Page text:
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PRESENTED AT IAS 2013 – KUALA LUMPUR, MALAYSIA
Background
The HPTN052 trial showed a major impact on HIV transmission and ...
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community perspectives on when to initiate ART and the use of arvs for prevention a multi-country survey to inform WHO consolidated ARV guidelines

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community perspectives on when to initiate ART and the use of arvs for prevention a multi-country survey to inform WHO consolidated ARV guidelines

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community perspectives on when to initiate ART and the use of arvs for prevention a multi-country survey to inform WHO consolidated ARV guidelines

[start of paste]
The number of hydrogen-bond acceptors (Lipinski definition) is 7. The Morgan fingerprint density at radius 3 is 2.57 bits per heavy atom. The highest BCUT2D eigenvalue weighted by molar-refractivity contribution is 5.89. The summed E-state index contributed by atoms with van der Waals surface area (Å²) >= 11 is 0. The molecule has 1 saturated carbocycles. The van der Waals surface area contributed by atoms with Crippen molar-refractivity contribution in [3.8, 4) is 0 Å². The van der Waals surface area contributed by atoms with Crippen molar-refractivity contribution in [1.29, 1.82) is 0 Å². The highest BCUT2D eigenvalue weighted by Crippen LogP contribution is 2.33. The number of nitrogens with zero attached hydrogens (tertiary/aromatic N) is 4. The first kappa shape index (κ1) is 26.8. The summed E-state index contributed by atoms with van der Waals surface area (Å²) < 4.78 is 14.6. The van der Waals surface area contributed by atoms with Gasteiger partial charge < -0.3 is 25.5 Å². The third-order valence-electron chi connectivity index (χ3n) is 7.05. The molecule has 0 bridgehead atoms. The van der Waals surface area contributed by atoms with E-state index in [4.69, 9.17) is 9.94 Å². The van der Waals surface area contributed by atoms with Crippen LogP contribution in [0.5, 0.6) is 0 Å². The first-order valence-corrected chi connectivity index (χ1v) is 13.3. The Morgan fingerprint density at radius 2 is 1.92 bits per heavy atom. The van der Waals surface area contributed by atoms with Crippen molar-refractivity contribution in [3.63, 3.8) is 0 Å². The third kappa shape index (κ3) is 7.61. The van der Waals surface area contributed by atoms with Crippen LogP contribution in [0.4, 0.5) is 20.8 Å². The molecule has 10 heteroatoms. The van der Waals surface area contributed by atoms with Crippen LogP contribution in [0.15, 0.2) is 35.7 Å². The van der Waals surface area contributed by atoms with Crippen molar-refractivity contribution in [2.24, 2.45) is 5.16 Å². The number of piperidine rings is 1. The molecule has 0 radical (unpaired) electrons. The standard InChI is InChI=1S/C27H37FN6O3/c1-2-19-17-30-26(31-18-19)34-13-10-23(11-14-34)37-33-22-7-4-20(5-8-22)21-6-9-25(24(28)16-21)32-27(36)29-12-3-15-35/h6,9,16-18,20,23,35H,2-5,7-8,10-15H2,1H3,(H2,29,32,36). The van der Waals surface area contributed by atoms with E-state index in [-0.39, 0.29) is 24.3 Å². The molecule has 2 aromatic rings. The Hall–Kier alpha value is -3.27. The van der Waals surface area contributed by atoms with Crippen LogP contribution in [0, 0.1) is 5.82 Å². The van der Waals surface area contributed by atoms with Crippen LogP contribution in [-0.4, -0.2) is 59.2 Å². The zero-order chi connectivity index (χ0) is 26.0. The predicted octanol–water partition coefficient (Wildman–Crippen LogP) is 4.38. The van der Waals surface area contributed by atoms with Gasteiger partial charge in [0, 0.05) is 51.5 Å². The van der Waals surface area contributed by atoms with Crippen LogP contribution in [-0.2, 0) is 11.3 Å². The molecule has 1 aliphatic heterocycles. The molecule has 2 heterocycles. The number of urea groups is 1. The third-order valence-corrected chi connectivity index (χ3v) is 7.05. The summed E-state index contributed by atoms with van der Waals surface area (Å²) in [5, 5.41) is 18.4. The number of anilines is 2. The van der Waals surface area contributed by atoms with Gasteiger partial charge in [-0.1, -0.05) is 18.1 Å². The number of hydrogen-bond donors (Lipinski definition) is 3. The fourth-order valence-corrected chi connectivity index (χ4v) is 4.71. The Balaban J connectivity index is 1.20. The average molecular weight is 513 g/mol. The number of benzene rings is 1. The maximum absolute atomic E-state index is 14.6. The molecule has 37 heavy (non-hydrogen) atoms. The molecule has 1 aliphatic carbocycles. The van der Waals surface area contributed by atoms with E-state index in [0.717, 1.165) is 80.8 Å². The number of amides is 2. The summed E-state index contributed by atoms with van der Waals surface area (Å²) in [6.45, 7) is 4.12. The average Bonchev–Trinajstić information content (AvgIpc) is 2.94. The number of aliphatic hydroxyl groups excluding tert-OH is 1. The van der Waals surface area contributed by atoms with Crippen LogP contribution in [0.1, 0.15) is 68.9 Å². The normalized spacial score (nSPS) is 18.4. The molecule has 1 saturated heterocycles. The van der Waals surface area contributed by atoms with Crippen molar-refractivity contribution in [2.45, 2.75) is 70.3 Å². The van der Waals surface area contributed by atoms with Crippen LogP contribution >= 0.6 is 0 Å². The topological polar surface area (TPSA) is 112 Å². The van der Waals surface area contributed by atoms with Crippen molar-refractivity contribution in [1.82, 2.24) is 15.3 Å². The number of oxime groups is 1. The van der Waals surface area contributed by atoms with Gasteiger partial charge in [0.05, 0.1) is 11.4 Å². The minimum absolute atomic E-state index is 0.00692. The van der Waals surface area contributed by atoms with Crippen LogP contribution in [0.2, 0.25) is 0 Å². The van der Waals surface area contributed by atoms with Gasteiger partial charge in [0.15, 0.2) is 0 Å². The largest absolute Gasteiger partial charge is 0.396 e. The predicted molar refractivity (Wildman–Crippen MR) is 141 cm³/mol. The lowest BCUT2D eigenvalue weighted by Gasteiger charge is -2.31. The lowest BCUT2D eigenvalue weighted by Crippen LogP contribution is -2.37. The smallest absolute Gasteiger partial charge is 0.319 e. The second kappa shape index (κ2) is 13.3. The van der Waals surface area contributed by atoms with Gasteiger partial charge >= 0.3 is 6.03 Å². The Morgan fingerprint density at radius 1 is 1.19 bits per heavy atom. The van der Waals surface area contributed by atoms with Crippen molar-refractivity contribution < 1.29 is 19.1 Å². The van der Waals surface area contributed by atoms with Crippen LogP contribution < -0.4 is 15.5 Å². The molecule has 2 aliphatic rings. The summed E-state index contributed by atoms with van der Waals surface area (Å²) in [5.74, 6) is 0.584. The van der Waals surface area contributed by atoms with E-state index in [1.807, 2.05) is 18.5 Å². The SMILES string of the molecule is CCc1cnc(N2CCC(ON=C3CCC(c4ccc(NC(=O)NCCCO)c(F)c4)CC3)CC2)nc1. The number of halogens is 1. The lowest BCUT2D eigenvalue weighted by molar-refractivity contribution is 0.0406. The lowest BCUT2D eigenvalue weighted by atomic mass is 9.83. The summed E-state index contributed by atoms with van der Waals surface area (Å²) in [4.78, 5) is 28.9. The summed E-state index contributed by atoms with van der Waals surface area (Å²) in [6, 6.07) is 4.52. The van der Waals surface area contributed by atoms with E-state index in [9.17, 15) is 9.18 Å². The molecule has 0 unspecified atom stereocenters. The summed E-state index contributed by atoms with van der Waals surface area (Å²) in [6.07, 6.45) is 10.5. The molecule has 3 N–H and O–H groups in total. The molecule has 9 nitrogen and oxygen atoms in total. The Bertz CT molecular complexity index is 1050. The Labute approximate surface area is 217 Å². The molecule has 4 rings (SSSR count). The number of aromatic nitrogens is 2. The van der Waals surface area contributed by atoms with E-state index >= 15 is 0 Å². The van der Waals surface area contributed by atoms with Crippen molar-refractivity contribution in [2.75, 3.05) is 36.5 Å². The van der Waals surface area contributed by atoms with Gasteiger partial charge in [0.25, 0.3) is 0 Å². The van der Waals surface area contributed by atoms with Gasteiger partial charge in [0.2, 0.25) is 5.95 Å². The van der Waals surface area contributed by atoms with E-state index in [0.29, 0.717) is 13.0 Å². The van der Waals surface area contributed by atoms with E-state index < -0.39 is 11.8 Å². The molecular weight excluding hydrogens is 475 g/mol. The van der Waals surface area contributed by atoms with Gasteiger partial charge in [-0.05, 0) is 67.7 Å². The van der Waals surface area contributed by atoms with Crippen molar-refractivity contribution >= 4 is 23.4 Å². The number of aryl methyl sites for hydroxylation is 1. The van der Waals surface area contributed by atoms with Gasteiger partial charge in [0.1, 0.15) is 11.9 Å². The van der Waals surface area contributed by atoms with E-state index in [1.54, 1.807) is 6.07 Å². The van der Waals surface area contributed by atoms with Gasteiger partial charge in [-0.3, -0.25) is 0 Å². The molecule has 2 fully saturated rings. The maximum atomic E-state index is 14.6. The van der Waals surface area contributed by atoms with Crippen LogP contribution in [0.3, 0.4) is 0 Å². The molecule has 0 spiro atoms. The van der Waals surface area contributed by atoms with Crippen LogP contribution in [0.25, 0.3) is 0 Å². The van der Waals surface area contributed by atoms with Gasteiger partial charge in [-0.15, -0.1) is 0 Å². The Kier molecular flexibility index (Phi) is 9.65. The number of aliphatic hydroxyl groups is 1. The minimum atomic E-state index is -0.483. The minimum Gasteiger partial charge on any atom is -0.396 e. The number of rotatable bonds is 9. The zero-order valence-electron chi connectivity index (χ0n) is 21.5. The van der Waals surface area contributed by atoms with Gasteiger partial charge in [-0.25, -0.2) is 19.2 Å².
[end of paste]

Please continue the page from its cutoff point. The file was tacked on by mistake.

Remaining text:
1. 1. PRESENTED AT IAS 2013 – KUALA LUMPUR, MALAYSIA Background The HPTN052 trial showed a major impact on HIV transmission and a reduction in opportunistic infections of immediate antiretroviral therapy (ART) initiation in heterosexual sero-discordant couples. However, there remains limited information on community perceptions regarding when to start ART and use of antiretroviral drugs (ARVs) for prevention.To inform the 2013 WHO Consolidated Guidelines on the Use of Antiretroviral Drugs forTreating and Preventing HIV Infection,WHO commissioned the International HIV/ AIDS Alliance (IHAA) and the Global Network of People Living with HIV (GNP+) to hold a multi-country consultation among people living with HIV and other key populations to understand their perspectives. Anja K. Teltschik1 , Adam Garner2 , Mala Ram3 , Christopher Mallouris4 , Cadi Irvine5 , Philippa Easterbrook5 , Marco Vitoria5 , Meg Doherty5 , Andrew Ball5   1 International HIV/AIDS Alliance (IHAA), Hove, United Kingdom; 2 The Global Network of People Living with HIV (GNP+), Amsterdam, Netherlands; 3 International HIV/AIDS Alliance (IHAA), Hove, United Kingdom; 4 Social Justice 4 All, Amsterdam, Netherlands; 5 World Health Organization (WHO), Geneva, Switzerland COMMUNITY PERSPECTIVES ON WHEN TO INITIATE ART AND THE USE OF ARVS FOR PREVENTION A MULTI-COUNTRY SURVEY TO INFORM WHO CONSOLIDATED ARV GUIDELINES Photo 1. ARVs in Ukraine © 2006 Natalia Kravchuk for IHAA Results There were 1088 e-survey respondents from low (21%), middle (59%), and high (20%) income countries. Of the 791 who reported gender, 38% were female, 61% were male, and 1% were transgender. Median age range was 35-44 years old (n=280). Of the 864 who reported their HIV status, 50% self-reported as being a person living with HIV (n=431). Of the 489 who identified with a key population, 45% were men who have sex with men (n=220), 6% were people who use injecting drugs (n=28), 6% were sex workers (n=30), 16% were pregnant women (n=80), and 9% were refugees or migrants (n=42). Of 696 respondents: • 51% support offering ART to those whose CD4 count is between 350-500 cells/mm3 . • Nearly half (48%) support offering ART to those with co-infections (TB, HBV, HCV) regardless of CD4 count. Photo 2. NAIROBI KENYA Mildred Machoria, a community mobiliser at Ray Clinic, receives her current supply ofART and septrin. © Nell Freeman for IHAA Methods From November-December 2012, a consultation was conducted across 122 countries using an online e-survey (Arabic, Chinese,English,French,RussianandSpanish). Key questions included: When should people living with HIV be offered ART?Which groups should be prioritised regardless of CD4 count? What are the challenges of earlier ART use? E-surveyresponseswereanalysedoverall,and by gender, age, population group, HIV status, country income status and HIV epidemic type. Key survey limitations were non-random sampling, and that respondents were limited to those with Internet access. Sample sizes for each question varied since all questions were optional, affecting statistical analysis. In response to the question ‘Which groups of people living with HIV should have the option to start ART regardless of CD4 count level?’, among the 676 respondents the most frequently selected groups were (see Figure 1): • Pregnant women (89.8% overall; 71.9% of people living with HIV), • Sero-discordant couples (71.9% overall; 57.8% of people living with HIV), • Sex workers (55.8% overall; 46.4% of people living with HIV), • MSM (52.5% overall; 43.9% of people living with HIV) There were no statistically significant differences by HIV status or country income level. Figure 1. In your view which groups of people living with HIV (PLHIV) should have the option to startART (regardless of their CD4 cell count)? The most common concerns expressed regarding the use of ARVs for prevention were, in order of importance rating: that ARVs do not substitute for behavioural interventions; that the primary indication for ARVs must be for individual benefit; and that a human rights approach should be used (see Figure 2). Conclusion The consultation showed that there is broad community support for earlier initiation of ART (with the provisor that the newer regimens are simpler to take and safer), particularly among pregnant women and sero-discordant couples.Targeted ARV use for treatment and prevention is acceptable to community respondents, though with an understanding that structural issues will be adequately addressed. The consultation made clear that the use of ARVs for treatment and prevention should be paired with behavioural and community interventions such as counselling, peer support, treatment literacy and adherence, among others, to ensure that interventions are comprehensive and meet the clinical, psychosocial and other needs of people living with HIV, their sexual partners and family members. Acknowledgements We thank all participants of the consultation for their collaboration in data collection. Figure 2.How important will it be in your country to ensure the actions below in regards to treatment as prevention? Population groups to be offered ART Importance in country for Treatment as Prevention 83,9% 73,9% 68,5% 63,2% 62,7% 53,6% 44,6% Proportion of Respondents 0% 100% Importance Rating Ensure that TasP approaches are always paired with and not used as a substitute for behavioural and community interventions PLHIV in HIV-serodiscordant relationships Sex workers Men who have sex with men People who inject drugs Women living with HIV of reproductive age Any PLHIV Transgender people Ensure the TasP approaches do not replace the need to research vaccines and cures TasP programmes acknowledge that the primary benefit of treatment is for the individual and that the seconday benefit is for prevention Public education about TasP (including in schools) is needed TasP program uses a human rights approach